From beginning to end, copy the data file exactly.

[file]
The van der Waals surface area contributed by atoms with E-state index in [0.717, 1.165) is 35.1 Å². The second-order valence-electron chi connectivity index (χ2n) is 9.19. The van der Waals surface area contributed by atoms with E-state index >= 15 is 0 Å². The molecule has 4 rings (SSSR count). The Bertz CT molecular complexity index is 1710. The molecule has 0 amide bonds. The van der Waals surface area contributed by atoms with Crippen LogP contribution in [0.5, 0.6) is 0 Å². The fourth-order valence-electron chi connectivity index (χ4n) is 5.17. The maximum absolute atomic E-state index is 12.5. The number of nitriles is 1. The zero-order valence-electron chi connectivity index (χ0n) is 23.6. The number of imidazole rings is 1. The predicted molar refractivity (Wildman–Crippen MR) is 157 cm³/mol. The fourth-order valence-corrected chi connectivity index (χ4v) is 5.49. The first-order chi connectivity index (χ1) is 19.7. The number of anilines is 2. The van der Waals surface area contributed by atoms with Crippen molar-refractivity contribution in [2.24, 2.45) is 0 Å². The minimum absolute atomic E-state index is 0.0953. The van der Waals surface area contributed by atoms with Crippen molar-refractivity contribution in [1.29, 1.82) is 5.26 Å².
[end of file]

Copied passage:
The van der Waals surface area contributed by atoms with E-state index in [0.717, 1.165) is 35.1 Å². The second-order valence-electron chi connectivity index (χ2n) is 9.19. The van der Waals surface area contributed by atoms with E-state index >= 15 is 0 Å². The molecule has 4 rings (SSSR count). The Bertz CT molecular complexity index is 1710. The molecule has 0 amide bonds. The van der Waals surface area contributed by atoms with Crippen LogP contribution in [0.5, 0.6) is 0 Å². The fourth-order valence-electron chi connectivity index (χ4n) is 5.17. The maximum absolute atomic E-state index is 12.5. The number of nitriles is 1. The zero-order valence-electron chi connectivity index (χ0n) is 23.6. The number of imidazole rings is 1. The predicted molar refractivity (Wildman–Crippen MR) is 157 cm³/mol. The fourth-order valence-corrected chi connectivity index (χ4v) is 5.49. The first-order chi connectivity index (χ1) is 19.7. The number of anilines is 2. The van der Waals surface area contributed by atoms with Crippen molar-refractivity contribution in [2.24, 2.45) is 0 Å². The minimum absolute atomic E-state index is 0.0953. The van der Waals surface area contributed by atoms with Crippen molar-refractivity contribution in [1.29, 1.82) is 5.26 Å².